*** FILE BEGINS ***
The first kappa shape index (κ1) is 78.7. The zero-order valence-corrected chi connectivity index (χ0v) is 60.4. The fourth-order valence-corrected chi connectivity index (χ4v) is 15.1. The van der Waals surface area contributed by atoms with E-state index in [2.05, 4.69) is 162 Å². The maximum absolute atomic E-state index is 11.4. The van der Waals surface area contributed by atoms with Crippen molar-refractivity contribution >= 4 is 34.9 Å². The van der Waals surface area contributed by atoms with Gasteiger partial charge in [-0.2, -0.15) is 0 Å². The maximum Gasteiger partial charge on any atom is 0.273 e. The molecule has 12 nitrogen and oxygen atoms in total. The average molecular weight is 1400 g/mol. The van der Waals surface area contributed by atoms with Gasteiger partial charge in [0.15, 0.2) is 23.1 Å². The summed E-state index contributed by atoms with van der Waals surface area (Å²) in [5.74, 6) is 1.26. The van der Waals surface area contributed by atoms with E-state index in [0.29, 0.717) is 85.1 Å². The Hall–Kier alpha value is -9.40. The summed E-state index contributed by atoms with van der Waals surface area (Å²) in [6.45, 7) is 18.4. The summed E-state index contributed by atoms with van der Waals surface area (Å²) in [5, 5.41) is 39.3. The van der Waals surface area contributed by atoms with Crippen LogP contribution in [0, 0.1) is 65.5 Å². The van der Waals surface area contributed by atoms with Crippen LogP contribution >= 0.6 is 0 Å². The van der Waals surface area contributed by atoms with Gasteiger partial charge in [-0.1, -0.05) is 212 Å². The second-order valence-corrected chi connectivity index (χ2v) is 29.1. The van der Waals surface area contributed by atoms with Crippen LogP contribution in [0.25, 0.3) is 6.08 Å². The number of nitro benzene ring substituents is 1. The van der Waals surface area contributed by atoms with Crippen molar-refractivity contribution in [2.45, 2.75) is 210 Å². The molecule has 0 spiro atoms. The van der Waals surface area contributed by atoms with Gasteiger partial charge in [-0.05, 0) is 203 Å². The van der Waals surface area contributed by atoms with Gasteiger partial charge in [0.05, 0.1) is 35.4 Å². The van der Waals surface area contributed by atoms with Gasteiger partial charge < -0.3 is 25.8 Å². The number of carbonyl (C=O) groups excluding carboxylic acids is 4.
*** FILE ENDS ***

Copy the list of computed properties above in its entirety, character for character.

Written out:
The first kappa shape index (κ1) is 78.7. The zero-order valence-corrected chi connectivity index (χ0v) is 60.4. The fourth-order valence-corrected chi connectivity index (χ4v) is 15.1. The van der Waals surface area contributed by atoms with E-state index in [2.05, 4.69) is 162 Å². The maximum absolute atomic E-state index is 11.4. The van der Waals surface area contributed by atoms with Crippen molar-refractivity contribution >= 4 is 34.9 Å². The van der Waals surface area contributed by atoms with Gasteiger partial charge in [-0.2, -0.15) is 0 Å². The maximum Gasteiger partial charge on any atom is 0.273 e. The molecule has 12 nitrogen and oxygen atoms in total. The average molecular weight is 1400 g/mol. The van der Waals surface area contributed by atoms with Gasteiger partial charge in [0.15, 0.2) is 23.1 Å². The summed E-state index contributed by atoms with van der Waals surface area (Å²) in [5.74, 6) is 1.26. The van der Waals surface area contributed by atoms with E-state index in [0.29, 0.717) is 85.1 Å². The Hall–Kier alpha value is -9.40. The summed E-state index contributed by atoms with van der Waals surface area (Å²) in [6.45, 7) is 18.4. The summed E-state index contributed by atoms with van der Waals surface area (Å²) in [5, 5.41) is 39.3. The van der Waals surface area contributed by atoms with Crippen LogP contribution in [0, 0.1) is 65.5 Å². The van der Waals surface area contributed by atoms with Crippen LogP contribution >= 0.6 is 0 Å². The van der Waals surface area contributed by atoms with Gasteiger partial charge in [-0.1, -0.05) is 212 Å². The second-order valence-corrected chi connectivity index (χ2v) is 29.1. The van der Waals surface area contributed by atoms with Crippen LogP contribution in [0.25, 0.3) is 6.08 Å². The number of nitro benzene ring substituents is 1. The van der Waals surface area contributed by atoms with Crippen molar-refractivity contribution in [2.45, 2.75) is 210 Å². The molecule has 0 spiro atoms. The van der Waals surface area contributed by atoms with Gasteiger partial charge in [-0.05, 0) is 203 Å². The van der Waals surface area contributed by atoms with Gasteiger partial charge in [0.05, 0.1) is 35.4 Å². The van der Waals surface area contributed by atoms with Gasteiger partial charge < -0.3 is 25.8 Å². The number of carbonyl (C=O) groups excluding carboxylic acids is 4.